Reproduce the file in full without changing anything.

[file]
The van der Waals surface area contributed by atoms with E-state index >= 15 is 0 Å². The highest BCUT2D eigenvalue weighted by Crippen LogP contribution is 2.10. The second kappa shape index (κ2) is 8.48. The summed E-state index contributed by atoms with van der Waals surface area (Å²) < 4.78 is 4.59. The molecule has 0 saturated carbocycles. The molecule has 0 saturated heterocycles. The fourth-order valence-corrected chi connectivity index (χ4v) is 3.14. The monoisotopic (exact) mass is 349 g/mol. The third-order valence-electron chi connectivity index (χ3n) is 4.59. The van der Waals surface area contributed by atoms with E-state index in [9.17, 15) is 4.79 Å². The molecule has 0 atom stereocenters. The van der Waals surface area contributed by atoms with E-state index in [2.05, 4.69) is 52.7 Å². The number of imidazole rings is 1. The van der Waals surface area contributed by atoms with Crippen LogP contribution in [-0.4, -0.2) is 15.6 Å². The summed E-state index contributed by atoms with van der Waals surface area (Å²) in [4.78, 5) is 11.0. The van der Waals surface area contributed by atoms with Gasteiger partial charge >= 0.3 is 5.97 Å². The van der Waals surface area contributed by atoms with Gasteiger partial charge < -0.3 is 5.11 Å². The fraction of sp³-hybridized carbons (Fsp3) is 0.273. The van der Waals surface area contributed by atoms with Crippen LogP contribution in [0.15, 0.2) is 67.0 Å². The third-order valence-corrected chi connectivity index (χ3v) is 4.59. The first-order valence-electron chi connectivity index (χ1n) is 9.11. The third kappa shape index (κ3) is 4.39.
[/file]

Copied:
The van der Waals surface area contributed by atoms with E-state index >= 15 is 0 Å². The highest BCUT2D eigenvalue weighted by Crippen LogP contribution is 2.10. The second kappa shape index (κ2) is 8.48. The summed E-state index contributed by atoms with van der Waals surface area (Å²) < 4.78 is 4.59. The molecule has 0 saturated carbocycles. The molecule has 0 saturated heterocycles. The fourth-order valence-corrected chi connectivity index (χ4v) is 3.14. The monoisotopic (exact) mass is 349 g/mol. The third-order valence-electron chi connectivity index (χ3n) is 4.59. The van der Waals surface area contributed by atoms with E-state index in [9.17, 15) is 4.79 Å². The molecule has 0 atom stereocenters. The van der Waals surface area contributed by atoms with E-state index in [2.05, 4.69) is 52.7 Å². The number of imidazole rings is 1. The van der Waals surface area contributed by atoms with Crippen LogP contribution in [-0.4, -0.2) is 15.6 Å². The summed E-state index contributed by atoms with van der Waals surface area (Å²) in [4.78, 5) is 11.0. The van der Waals surface area contributed by atoms with Gasteiger partial charge >= 0.3 is 5.97 Å². The van der Waals surface area contributed by atoms with Gasteiger partial charge < -0.3 is 5.11 Å². The fraction of sp³-hybridized carbons (Fsp3) is 0.273. The van der Waals surface area contributed by atoms with Crippen LogP contribution in [0.15, 0.2) is 67.0 Å². The third-order valence-corrected chi connectivity index (χ3v) is 4.59. The first-order valence-electron chi connectivity index (χ1n) is 9.11. The third kappa shape index (κ3) is 4.39.